The State Supreme Court Monday ruled that a death row inmate’s execution can go forward. The ruling could open the door to more executions in Georgia.
Warren Lee Hill’s attorney argued that the Department of Corrections needs to hold a public hearing before switching from a three drug cocktail to one drug in lethal injections.
Hill’s execution was scheduled for last July, but was halted while the state Supreme Court considered the case.
In a unanimous ruling, the justices said a public hearing is not necessary. They said changing from three drugs to one is an administrative decision.
And the justices ruled that Hill’s execution can move forward.
Patrick Mulvaney, staff attorney for the Southern Center for Human Rights, says "It is disappointing that the Department of Corrections is not required to comply with the Administrative Procedure Act in the context of execution procedures, particularly given its dismal track record. This is the same Department that purchased lethal injection drugs off the black market, and it’s the same Department that has sought to use expired drugs for executions. Moving forward, it will be more important than ever for state and federal courts to provide real oversight in this area to protect against constitutional violations."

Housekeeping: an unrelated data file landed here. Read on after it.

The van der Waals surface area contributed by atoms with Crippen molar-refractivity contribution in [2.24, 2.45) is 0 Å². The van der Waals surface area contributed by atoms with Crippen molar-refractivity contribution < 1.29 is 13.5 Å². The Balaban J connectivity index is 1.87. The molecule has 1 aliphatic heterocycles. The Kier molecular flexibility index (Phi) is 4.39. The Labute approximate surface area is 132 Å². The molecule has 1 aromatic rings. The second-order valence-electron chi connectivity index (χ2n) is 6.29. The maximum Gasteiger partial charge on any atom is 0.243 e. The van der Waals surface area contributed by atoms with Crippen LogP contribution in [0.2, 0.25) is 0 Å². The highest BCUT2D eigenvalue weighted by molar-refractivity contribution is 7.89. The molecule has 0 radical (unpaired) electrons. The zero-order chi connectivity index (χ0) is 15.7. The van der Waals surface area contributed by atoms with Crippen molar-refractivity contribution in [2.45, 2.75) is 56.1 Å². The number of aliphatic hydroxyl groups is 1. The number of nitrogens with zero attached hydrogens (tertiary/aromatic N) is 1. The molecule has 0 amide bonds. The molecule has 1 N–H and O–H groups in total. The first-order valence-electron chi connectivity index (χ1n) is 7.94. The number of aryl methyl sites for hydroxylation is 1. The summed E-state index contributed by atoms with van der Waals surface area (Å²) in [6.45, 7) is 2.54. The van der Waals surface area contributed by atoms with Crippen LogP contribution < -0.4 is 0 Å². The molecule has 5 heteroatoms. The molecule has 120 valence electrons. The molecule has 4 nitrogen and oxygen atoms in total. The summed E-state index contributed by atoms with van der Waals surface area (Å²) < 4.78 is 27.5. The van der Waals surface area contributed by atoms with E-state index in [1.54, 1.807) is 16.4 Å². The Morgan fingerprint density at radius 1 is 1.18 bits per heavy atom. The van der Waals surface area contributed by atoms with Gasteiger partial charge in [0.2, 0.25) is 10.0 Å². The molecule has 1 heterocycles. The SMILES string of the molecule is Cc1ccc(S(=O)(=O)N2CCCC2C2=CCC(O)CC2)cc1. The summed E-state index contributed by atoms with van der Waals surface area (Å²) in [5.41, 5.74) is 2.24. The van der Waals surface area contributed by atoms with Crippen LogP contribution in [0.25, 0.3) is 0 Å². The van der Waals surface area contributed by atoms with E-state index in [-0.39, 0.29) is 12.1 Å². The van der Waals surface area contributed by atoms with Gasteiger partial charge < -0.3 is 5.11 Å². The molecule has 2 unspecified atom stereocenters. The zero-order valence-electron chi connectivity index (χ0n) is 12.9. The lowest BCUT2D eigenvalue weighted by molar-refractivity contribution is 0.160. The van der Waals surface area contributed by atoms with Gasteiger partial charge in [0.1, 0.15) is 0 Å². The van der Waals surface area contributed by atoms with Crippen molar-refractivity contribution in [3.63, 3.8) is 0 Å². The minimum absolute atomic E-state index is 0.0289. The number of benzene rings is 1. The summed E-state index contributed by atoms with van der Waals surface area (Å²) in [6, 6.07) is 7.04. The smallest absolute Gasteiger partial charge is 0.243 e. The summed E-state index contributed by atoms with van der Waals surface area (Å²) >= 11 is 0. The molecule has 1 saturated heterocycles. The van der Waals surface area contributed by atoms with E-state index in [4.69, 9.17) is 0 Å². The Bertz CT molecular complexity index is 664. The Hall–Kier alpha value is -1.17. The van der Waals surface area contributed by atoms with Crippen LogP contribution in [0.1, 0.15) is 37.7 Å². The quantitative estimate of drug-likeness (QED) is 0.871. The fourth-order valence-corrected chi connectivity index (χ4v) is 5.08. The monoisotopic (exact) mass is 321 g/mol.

Richard Dieter, executive director of the Death Penalty Information Center, says several states have moved to the one drug method, and Texas adopted the change a year ago and has already used the new procedure.
He says“ They’ve had executions certainly last year and a number scheduled for this year.”
The states of Washington, Ohio and Arizona have also switched to the one drug method.
Dieter says the change in drugs makes executions take longer.
“The three drug process includes a very fast-acting drug that kills you. And that’s potassium chloride. It stops the heart in a matter of a minute or two. What the one drug process does is use an anesthetic. Something that puts you to sleep and slowly disables your other functions.” he says.
He says that takes about 10 to 15 minutes.
The Department of Corrections says it will be up to the Lee County Superior Court to proceed with Hill’s execution order. A department spokeswoman says due to the state Supreme Court ruling, other death row cases may also move forward.